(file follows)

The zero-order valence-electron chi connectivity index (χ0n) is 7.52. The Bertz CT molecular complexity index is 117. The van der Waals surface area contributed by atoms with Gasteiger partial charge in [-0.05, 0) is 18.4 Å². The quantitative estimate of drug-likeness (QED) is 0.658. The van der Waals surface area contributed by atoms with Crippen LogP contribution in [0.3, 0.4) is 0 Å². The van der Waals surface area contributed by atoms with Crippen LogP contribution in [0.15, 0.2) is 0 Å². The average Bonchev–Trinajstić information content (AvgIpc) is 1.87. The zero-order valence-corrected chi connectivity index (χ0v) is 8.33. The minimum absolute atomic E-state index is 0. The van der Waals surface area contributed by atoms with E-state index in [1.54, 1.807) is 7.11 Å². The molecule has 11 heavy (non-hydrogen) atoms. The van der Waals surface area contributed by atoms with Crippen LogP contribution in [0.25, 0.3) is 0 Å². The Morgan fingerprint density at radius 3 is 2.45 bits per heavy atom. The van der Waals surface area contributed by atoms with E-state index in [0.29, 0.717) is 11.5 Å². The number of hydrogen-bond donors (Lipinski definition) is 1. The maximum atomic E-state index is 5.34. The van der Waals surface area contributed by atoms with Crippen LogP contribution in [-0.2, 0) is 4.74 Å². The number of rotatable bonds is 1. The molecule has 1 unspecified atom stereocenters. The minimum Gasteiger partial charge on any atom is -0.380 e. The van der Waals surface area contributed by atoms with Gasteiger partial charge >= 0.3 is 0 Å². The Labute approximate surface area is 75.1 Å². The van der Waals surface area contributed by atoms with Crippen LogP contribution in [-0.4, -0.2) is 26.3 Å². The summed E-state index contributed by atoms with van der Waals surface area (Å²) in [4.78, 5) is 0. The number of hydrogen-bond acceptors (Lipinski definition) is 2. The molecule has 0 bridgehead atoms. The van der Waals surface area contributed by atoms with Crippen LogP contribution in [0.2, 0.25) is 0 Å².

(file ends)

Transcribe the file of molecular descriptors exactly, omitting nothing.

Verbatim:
The zero-order valence-electron chi connectivity index (χ0n) is 7.52. The Bertz CT molecular complexity index is 117. The van der Waals surface area contributed by atoms with Gasteiger partial charge in [-0.05, 0) is 18.4 Å². The quantitative estimate of drug-likeness (QED) is 0.658. The van der Waals surface area contributed by atoms with Crippen LogP contribution in [0.3, 0.4) is 0 Å². The van der Waals surface area contributed by atoms with Crippen LogP contribution in [0.15, 0.2) is 0 Å². The average Bonchev–Trinajstić information content (AvgIpc) is 1.87. The zero-order valence-corrected chi connectivity index (χ0v) is 8.33. The minimum absolute atomic E-state index is 0. The van der Waals surface area contributed by atoms with E-state index in [1.54, 1.807) is 7.11 Å². The molecule has 11 heavy (non-hydrogen) atoms. The van der Waals surface area contributed by atoms with Crippen LogP contribution in [0.25, 0.3) is 0 Å². The Morgan fingerprint density at radius 3 is 2.45 bits per heavy atom. The van der Waals surface area contributed by atoms with E-state index in [0.29, 0.717) is 11.5 Å². The number of hydrogen-bond donors (Lipinski definition) is 1. The maximum atomic E-state index is 5.34. The van der Waals surface area contributed by atoms with Crippen LogP contribution in [-0.2, 0) is 4.74 Å². The number of rotatable bonds is 1. The molecule has 1 unspecified atom stereocenters. The minimum Gasteiger partial charge on any atom is -0.380 e. The van der Waals surface area contributed by atoms with Gasteiger partial charge >= 0.3 is 0 Å². The Labute approximate surface area is 75.1 Å². The van der Waals surface area contributed by atoms with Crippen LogP contribution in [-0.4, -0.2) is 26.3 Å². The summed E-state index contributed by atoms with van der Waals surface area (Å²) in [4.78, 5) is 0. The number of hydrogen-bond acceptors (Lipinski definition) is 2. The molecule has 0 bridgehead atoms. The van der Waals surface area contributed by atoms with Crippen LogP contribution in [0.2, 0.25) is 0 Å².